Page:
After an 11th hour reprieve ery an unknown source claiming it could access the San Bernardino iPhone, and yesterday’s announcement that the FBI did indeed gain access to the device, we’re left with vocal proclamations all over the Web that the fight is over.
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The Apple and FBI case gripped the tech world like nothing in recent memory. A very public verbal sparring session between Apple and the Justice Department led to a DOJ motion requiring compliance from Apple, and eventually a full-fledged boxing match with congress acting as the ringside judge.
Apple, after all, held the keys to the proverbial car and as FBI director James Comey testified in front of congress, the agency couldn’t access its contents without Tim Cook and Co’s help — a claim Edward Snowden decried as “bullshit.”
Journalists: please remember that government argued for months that this was impossible, despite expert consensus. pic.twitter.com/7QdkjRKpXg
— Edward Snowden (@Snowden) March 28, 2016
As we all saw yesterday, that wasn’t the case. The FBI managed to access the phone’s contents without Apple’s assistance before moving to vacate its original motion to compel.
Case closed, both teams won — Apple for standing its ground and refusing to hand over data that would weaken consumer trust in the company, and the FBI for gaining access to the device that it needed to “help fight terrorism.”
But the war isn’t over; in fact, it may have just begun. The agency merely dropped its most well-known case, there are at least a dozen more (that we know of) awaiting similar decisions in federal and state courts nationwide.
It’s naive to assume the FBI will forego rulings on all — or any — of these cases when there’s still precedent at stake — a noticeable undertone that emerged during the congressional hearing.
— Edward Snowden (@Snowden) March 22, 2016
Both companies requested congressional aid in dealing with the matter, and both sought modern legislation that could replace the All Writs Act of 1789 — the current piece of legislation authorizing the Justice Department’s original motion.
There are also significant fourth amendment concerns at play.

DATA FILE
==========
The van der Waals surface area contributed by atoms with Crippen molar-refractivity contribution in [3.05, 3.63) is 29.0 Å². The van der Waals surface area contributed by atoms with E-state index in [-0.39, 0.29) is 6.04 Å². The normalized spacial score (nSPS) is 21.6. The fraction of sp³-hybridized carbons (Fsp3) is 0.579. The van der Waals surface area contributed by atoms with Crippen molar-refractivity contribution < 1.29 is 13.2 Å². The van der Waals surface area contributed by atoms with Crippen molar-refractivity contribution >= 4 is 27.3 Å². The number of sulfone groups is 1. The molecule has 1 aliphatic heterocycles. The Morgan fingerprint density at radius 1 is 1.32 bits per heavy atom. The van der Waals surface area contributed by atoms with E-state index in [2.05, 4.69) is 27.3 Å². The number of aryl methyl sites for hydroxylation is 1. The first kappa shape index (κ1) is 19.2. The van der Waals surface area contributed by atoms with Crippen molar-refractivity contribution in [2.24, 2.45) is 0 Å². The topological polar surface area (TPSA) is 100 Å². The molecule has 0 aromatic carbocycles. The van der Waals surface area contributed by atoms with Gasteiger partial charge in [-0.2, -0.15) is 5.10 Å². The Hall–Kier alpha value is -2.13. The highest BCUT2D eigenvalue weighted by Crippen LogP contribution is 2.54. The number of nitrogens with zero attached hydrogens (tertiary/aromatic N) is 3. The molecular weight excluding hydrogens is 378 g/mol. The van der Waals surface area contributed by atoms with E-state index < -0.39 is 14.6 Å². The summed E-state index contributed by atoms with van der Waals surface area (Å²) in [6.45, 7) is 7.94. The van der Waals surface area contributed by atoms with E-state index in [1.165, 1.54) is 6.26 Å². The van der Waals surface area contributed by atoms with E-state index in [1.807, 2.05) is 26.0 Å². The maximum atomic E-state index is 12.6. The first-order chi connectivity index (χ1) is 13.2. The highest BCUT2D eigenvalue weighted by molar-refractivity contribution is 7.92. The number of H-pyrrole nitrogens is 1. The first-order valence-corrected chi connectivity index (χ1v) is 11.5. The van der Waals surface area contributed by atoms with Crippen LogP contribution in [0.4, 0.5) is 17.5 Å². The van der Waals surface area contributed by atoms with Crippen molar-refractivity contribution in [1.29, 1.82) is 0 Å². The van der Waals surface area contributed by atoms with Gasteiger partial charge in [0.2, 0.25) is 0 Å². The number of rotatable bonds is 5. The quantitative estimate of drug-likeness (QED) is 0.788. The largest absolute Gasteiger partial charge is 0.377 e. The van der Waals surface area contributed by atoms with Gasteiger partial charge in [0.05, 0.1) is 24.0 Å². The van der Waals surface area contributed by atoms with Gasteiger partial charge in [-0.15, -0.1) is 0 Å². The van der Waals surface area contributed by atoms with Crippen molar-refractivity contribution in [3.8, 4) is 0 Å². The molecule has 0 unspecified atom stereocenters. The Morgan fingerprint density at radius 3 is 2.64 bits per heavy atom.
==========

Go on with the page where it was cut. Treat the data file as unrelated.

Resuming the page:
In case you slept through your junior high history class, the Fourth Amendment protects each of us from unlawful search and seizure. Apple’s case hinged on arguments that breaking into the device could be an unreasonable search, thus violating the Fourth Amendment.
The company also took issue with the All Writs Act — legislation that requires its cooperation with law enforcement entities so long as it doesn’t create undue burden. Apple argued that weakening encryption for its customers created this burden.
It’s all a moot point, at least for now.
The fight will continue, and quite honestly, it needs to. We still don’t have a modern piece of legislation detailing what assistance is required from corporations and what power the government has under existing laws to compel them. Then there’s the issue of the “vulnerable equities process” — a law that requires the government to reveal how it hacked Apple’s device. Will a government law enforcement agency abide by the law?
— Leah McGrath Goodman (@truth_eater) March 29, 2016
This fight, however, won’t be fought on the public stage, at least not in the same way the San Bernardino case was. After the Justice Department’s attempt to drum up public support for an end to encryption backfired, the revolution — in this case — will not be televised.
Instead, expect the war to be fought in the shadow of government secrecy as the Justice Department keeps future cases sealed from all but Apple’s attorneys in an effort to control the message. Behind the veil of secrecy, the FBI can avoid public sentiment altogether while attempting to gain what it sought all along — precedent.
The battle is over, but the war rages on — you just won’t hear about it.